What is next of kin?
In Australia, a next of kin is broadly defined as the closest living blood relative or someone who has a close relationship with the deceased. They are usually the first person notified when the individual dies, unless the deceased has a will and has appointed an executor, or a different emergency contact has been provided. The most common examples of a next of kin include the deceased’s spouse, de facto partner or closest living adult relative.
When someone is appointed as the next of kin, they are known as the senior next of kin. This means they will inherit the main responsibilities associated with the role and will be the main point of contact in regards to any processes involved in carrying out the necessary next steps. It is important to recognise that each state in Australia has minor differences when identifying who the next of kin is.
Essentially, when a person dies, the next of kin is identified and assigned certain roles and responsibilities in dealing with the deceased’s estate. An estate is all the money and property that the deceased owns upon their death. Interestingly, the next of kin is not legally recognised in Australia, meaning anyone who is appointed as a next of kin does not legally have to accept the role. In this case, the next suitable next of kin will be identified. In other countries such as the United States, a next of kin is legally recognised and inherits the legal responsibilities.
The legal order of priority used to identify the next of kin is as follows:
- Spouse or de-facto partner (same sex couples included)
- Adult children of the deceased
- The deceased’s parents
- Adult siblings (the eldest sibling takes priority)
- Any person who was a representative for the deceased immediately before death
- A person selected by the coroner
Roles and responsibilities of a next of kin
When a person is appointed as a next of kin, there are certain responsibilities that they need to carry out on behalf of the deceased. The main responsibilities include:
- Notifying friends and family regarding the death
- Arranging the funeral
- Registering the death and providing details to authorities within 30 days of the death. Examples of authorities include banks, utility providers, and State and Federal departments such as the ATO
- Finalising the financial affairs of the deceased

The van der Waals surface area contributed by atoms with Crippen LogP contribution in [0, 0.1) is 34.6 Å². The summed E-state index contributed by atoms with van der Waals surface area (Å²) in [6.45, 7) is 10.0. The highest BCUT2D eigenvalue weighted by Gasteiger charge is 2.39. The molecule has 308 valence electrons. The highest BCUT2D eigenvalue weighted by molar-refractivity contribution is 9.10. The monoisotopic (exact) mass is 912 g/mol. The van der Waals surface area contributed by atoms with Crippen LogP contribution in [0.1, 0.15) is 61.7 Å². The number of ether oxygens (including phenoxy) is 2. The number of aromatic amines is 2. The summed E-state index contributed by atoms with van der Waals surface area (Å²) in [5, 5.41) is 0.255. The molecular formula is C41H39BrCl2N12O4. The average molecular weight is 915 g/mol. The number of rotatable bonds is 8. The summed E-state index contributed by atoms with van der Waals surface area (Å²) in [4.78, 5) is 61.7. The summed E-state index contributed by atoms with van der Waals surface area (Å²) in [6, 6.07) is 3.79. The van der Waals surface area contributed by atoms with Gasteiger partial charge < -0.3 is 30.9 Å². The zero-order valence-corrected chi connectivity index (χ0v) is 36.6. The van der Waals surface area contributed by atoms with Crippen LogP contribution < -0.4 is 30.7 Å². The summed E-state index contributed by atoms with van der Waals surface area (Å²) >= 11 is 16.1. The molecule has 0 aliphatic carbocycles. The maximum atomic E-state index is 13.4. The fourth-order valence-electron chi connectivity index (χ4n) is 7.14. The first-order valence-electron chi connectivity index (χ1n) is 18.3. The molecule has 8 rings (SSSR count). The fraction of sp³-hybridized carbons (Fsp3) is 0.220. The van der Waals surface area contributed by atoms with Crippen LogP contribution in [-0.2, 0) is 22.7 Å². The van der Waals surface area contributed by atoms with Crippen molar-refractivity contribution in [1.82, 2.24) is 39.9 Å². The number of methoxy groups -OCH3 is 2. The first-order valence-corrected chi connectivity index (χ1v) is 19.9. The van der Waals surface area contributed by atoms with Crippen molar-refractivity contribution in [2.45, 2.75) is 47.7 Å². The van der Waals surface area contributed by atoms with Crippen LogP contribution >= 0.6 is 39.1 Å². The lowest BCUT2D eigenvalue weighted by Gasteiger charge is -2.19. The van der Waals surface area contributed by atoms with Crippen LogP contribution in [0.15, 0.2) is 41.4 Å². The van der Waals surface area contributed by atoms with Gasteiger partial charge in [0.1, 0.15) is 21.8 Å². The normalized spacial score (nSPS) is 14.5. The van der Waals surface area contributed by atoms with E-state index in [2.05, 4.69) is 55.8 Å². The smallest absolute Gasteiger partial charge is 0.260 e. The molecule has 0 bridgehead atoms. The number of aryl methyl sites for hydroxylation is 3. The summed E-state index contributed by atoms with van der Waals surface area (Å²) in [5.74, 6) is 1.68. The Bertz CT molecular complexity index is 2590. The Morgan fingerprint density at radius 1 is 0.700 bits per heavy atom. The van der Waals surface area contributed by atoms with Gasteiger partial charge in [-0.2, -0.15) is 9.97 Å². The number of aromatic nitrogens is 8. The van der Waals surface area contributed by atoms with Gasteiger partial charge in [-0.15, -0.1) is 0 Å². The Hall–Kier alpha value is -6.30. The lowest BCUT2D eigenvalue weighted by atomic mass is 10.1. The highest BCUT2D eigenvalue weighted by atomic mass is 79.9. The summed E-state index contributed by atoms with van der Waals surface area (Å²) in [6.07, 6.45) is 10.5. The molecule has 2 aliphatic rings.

- Distributing the deceased’s estate to the selected beneficiaries
What does it mean when a person has died ‘intestate’?
The term intestate refers to a person that has died without a valid will. In this case, the rules of intestacy will determine the next of kin. The legal order referred to previously is used as the framework to identify the next of kin.
In a situation where a person dies in a hospital without a valid will, and a next of kin cannot be identified, the hospital will assume responsibility of arranging a funeral. Standard practice requires the hospital to contract a government service to assist in the funeral procedure.
If a person dies in their home under the same circumstances (no will and no discoverable next of kin) and has no assets to distribute, a doctor will issue a cause of death certificate and the police will notify the relevant Director of Public Health who will arrange a funeral through a government agency.
If a deceased person has no valid will or eligible next of kin, the State will be entitled to the whole of their estate.
What happens when there is a will?
If a person has a valid will, normally they will appoint an executor to the will. In this case, the executor overrides almost all responsibility that would be given to the next of kin. The executor carries out the responsibilities requested in the will, as well as any other affairs required including:
- Protecting the assets of the deceased
- Ensuring the estate is distributed accurately to the beneficiaries
Only in specific circumstances will the next of kin supersede an appointed executor of a will. Related examples of when this might happen include:
- Organ donations
- Post-mortem examinations
A next of kin is a person who is the closest blood relative of the deceased or is someone who has a close relationship to the deceased. If a person dies without a valid will, the rules of intestacy will identify the next of kin. The next of kin will be appointed to carry out responsibilities such as notifying family and friends, arranging the funeral and finalising financial affairs.
If the deceased person has a valid will upon their death, the appointed executor to the will has the responsibility to protect the assets and distribute the estate to its beneficiaries.
Having a will makes the process of organising a funeral, distributing any assets, and taking care of other administrative processes easier and more transparent for all parties involved.